© Neue Visionen Filmverleih GmbH

A Great Place to Call Home (Jules)
U.S.A. 2023

Opening 1 Feb 2024

Directed by: Marc Turtletaub
Writing credits: Gavin Steckler
Principal actors: Ben Kingsley, Harriet Sansom Harris, Jane Curtin, Teddy Cañez, Narea Kang

City council meetings provide a sounding board for communities, and in this small Pennsylvania town it is particularly cathartic for some of its retirees. Not a meeting goes by that Milton (Ben Kingsley looking effectively disheveled, grouchy) does not attend, as do Sandy (Harriet Sansom Harris unflappably compassionate) and Joyce (Jane Curtin at her rascally best). But not together, of course. Milton’s comments do not vary, Sandy’s do and, let’s be honest, are more of proactive community suggestions. Joyce just growls her complaints. Milton likes to walk, garden, change the birdfeeder; stickies are stuck as reminders on his refrigerator, and Denise (Zoë Winters) checks in regularly on Dad.

Back to Milton, since his garden is where the spaceship lands and, on his azaleas, no less. He phones 911 emergencies—you can imagine how that call is received—and his daughter’s phone mailbox is full. So, he ignores the spaceship, reporting at to the council meeting instead. Finding the little alien in the garden, concern usurps being scared. He offers various foods, thus learning the extraterrestrial likes apples and, he discovers, is a good listener. Sandy stumbles on Milton’s truth; hanging out together, “Jules” (Jade Quon) is christened. Milton explains to the cashier why all the apples who tells Denise who promptly confronts him, then makes Milton an appointment with a neurologist (Anna George). More or less simultaneously, Joyce gets nosy, Jules starts spacecraft repairs, the National Security Center issues alerts, and Sandy has a frightening incident. The three septuagenarians, allies to Jules’s cause, pool their resources, outwit the young'uns, and take a lift that changes their destinies. With relief.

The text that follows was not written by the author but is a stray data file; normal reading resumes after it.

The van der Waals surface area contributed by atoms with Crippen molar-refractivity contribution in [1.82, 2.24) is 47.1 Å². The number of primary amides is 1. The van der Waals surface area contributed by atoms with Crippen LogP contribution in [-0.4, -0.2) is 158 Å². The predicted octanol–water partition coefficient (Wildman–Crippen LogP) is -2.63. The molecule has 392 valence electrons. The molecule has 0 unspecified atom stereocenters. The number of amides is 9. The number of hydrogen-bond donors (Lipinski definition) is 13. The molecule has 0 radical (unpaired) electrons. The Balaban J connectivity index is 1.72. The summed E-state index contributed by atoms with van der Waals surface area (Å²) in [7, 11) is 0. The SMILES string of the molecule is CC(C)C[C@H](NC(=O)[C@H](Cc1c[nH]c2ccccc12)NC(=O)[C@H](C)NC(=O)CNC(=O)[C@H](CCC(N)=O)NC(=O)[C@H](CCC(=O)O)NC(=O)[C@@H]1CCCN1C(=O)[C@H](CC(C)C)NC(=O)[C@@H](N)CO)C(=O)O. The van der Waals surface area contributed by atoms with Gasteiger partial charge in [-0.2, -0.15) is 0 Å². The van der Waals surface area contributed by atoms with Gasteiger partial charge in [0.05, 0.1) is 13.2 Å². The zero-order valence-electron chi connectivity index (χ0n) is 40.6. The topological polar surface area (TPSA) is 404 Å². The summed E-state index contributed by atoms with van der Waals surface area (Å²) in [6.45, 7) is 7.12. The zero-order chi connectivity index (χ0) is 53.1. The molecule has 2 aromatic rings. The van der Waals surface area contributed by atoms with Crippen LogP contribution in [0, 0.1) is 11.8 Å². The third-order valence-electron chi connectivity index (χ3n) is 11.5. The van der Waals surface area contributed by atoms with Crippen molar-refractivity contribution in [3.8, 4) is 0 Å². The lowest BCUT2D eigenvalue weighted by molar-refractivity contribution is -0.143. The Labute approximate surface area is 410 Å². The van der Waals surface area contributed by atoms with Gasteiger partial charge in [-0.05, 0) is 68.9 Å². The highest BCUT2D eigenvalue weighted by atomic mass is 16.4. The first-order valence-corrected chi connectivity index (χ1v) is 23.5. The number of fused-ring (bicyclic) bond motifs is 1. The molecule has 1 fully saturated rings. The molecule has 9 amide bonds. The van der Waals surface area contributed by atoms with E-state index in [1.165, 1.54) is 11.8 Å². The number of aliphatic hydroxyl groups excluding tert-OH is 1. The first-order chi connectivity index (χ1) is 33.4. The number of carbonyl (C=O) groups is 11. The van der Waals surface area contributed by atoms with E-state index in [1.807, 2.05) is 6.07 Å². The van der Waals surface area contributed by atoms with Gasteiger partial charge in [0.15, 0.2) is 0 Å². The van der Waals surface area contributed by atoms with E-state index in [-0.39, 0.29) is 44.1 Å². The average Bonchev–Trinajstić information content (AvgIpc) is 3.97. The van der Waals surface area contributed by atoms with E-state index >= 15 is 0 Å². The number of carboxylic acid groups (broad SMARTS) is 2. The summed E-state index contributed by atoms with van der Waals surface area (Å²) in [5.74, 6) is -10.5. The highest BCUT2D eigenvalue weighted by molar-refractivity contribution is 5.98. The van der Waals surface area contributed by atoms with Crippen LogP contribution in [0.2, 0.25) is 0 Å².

Nothing is too over-the-top to disbelieve in Gavin Steckler’s inventive screenplay that director Marc Turtletaub delicately shapes into an intelligently humorous, poignantly empathetic, and intuitively respectful film. Its sterling cast’s distinctive, nuanced performances make viewing a pleasure. Quon, stuntwoman-cum-actress, says more through Jules’s expressive eyes than many actors do with words. Christopher Norr’s camera catches every little blink, Ayelet Gil-Efrat edits sagely, and Hauschka’s music rises to the occasion. Jules is, quite simply, otherworldly laugh-out-loud fun, and a petite reminder that humans of any age would do well to respect others whatever their age, or origin. Realistically, we could all do with a bit more magic in our lives. (Marinell Haegelin)

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